Warnings against Laziness
6My dear friends, in the name of the Lord Jesus, I beg you not to have anything to do with any of your people who loaf around and refuse to obey the instructions we gave you. 7You surely know that you should follow our example. We didn't waste our time loafing, 8and we didn't accept food from anyone without paying for it. We didn't want to be a burden to any of you, so night and day we worked as hard as we could.
9We had the right not to work, but we wanted to set an example for you. 10We also gave you this rule: If you don't work, you don't eat. 11Now we learn that some of you just loaf around and won't do any work, except the work of a busybody. 12So, for the sake of our Lord Jesus Christ, we ask and beg these people to settle down and start working for a living. 13Dear friends, you must never become tired of doing right.
14Be on your guard against any followers who refuse to obey what we have written in this letter. Put them to shame by not having anything to do with them. 15Don't consider them your enemies. Instead, speak kindly to them as you would to any other follower.
16I pray that the Lord, who gives peace, will always bless you with peace. May the Lord be with all of you.
17I always sign my letters as I am now doing: PAUL.
18I pray that our Lord Jesus Christ will be kind to all of you.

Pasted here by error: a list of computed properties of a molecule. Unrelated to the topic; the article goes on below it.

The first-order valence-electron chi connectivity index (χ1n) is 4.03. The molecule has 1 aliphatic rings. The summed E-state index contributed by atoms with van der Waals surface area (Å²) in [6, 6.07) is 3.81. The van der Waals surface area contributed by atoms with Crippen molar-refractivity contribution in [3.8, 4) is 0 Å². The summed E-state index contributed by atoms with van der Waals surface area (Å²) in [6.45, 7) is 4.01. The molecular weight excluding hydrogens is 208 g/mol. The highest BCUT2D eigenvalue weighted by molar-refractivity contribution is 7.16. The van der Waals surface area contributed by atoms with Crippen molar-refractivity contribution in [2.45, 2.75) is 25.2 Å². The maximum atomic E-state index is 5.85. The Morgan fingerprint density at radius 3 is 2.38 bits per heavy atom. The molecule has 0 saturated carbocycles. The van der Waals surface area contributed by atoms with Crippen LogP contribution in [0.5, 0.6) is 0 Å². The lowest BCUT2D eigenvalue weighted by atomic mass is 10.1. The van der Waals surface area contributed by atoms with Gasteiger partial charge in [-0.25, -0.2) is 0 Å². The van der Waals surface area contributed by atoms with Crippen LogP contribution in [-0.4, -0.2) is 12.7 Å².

This section would be easier to understand if we knew more of what was going on. Paul refers back to what he told the Thessalonians when he was with them, and then to what he had heard since then. But what exactly was it that they were doing? (The word translated “loafing” in the CEV (v 7) has two meanings in Greek, “idle” and “disruptive,” and the NIV gives both of them.) There is the implication that somehow they were living in community – how else could he require that those who didn’t work shouldn’t eat?
Differences in our culture makes Paul’s remedy inappropriate today. Avoiding people who behave badly doesn’t have the same effect when they can just join the next church down the road. And it no longer holds that if people are shunned they will be ashamed. Shame – or rather the avoidance of it – is no longer the powerful motivator that it was in Paul’s culture.
With all that said, we can discern at least something of Paul’s point. He emphasizes how he set them an example in working hard, presumably in his job as a tent maker (see Acts 18:3), so that he would not be a burden to anyone.
You have probably had the experience of working on a group project where a few people do all the work and others take no responsibility. You know how frustrating that is. (And conversely, what a joy it is when everyone takes part, doing whatever they do best, and something good is accomplished.) There is surely work for everyone in the church and in the wider community. And there is no place for disruptive behaviour.
Father, show me where I can best use the gifts you have given me. Make me a cheerful worker and a good team player. Amen.